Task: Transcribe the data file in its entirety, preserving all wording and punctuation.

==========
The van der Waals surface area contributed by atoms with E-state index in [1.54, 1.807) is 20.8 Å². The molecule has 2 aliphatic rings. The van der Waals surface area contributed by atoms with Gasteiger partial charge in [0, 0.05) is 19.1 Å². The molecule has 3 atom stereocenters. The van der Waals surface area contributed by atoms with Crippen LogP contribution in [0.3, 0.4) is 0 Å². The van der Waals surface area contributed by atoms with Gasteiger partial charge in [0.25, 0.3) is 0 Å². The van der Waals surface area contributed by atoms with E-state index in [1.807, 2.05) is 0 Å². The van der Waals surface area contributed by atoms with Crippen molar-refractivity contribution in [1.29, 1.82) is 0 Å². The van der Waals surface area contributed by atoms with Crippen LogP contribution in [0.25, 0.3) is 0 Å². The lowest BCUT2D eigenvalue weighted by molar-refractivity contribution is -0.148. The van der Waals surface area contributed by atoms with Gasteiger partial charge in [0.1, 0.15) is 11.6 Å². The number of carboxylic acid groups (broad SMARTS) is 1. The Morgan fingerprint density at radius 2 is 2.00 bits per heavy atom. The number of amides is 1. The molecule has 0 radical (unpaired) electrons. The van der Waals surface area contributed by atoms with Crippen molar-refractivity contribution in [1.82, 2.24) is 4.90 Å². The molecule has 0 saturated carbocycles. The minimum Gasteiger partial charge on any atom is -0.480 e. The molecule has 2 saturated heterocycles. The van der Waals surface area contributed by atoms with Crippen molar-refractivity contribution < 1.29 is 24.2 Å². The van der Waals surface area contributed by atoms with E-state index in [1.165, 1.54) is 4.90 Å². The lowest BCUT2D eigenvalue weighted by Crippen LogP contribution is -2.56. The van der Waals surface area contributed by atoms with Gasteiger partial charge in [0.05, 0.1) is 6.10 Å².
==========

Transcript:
The van der Waals surface area contributed by atoms with E-state index in [1.54, 1.807) is 20.8 Å². The molecule has 2 aliphatic rings. The van der Waals surface area contributed by atoms with Gasteiger partial charge in [0, 0.05) is 19.1 Å². The molecule has 3 atom stereocenters. The van der Waals surface area contributed by atoms with Crippen LogP contribution in [0.3, 0.4) is 0 Å². The van der Waals surface area contributed by atoms with Gasteiger partial charge in [0.25, 0.3) is 0 Å². The van der Waals surface area contributed by atoms with E-state index in [1.807, 2.05) is 0 Å². The van der Waals surface area contributed by atoms with Crippen molar-refractivity contribution in [1.29, 1.82) is 0 Å². The van der Waals surface area contributed by atoms with Crippen LogP contribution in [0.25, 0.3) is 0 Å². The lowest BCUT2D eigenvalue weighted by molar-refractivity contribution is -0.148. The van der Waals surface area contributed by atoms with Gasteiger partial charge in [0.1, 0.15) is 11.6 Å². The number of carboxylic acid groups (broad SMARTS) is 1. The Morgan fingerprint density at radius 2 is 2.00 bits per heavy atom. The number of amides is 1. The molecule has 0 radical (unpaired) electrons. The van der Waals surface area contributed by atoms with Crippen molar-refractivity contribution in [1.82, 2.24) is 4.90 Å². The molecule has 0 saturated carbocycles. The minimum Gasteiger partial charge on any atom is -0.480 e. The molecule has 2 saturated heterocycles. The van der Waals surface area contributed by atoms with Crippen molar-refractivity contribution < 1.29 is 24.2 Å². The van der Waals surface area contributed by atoms with E-state index in [1.165, 1.54) is 4.90 Å². The lowest BCUT2D eigenvalue weighted by Crippen LogP contribution is -2.56. The van der Waals surface area contributed by atoms with Gasteiger partial charge in [0.05, 0.1) is 6.10 Å².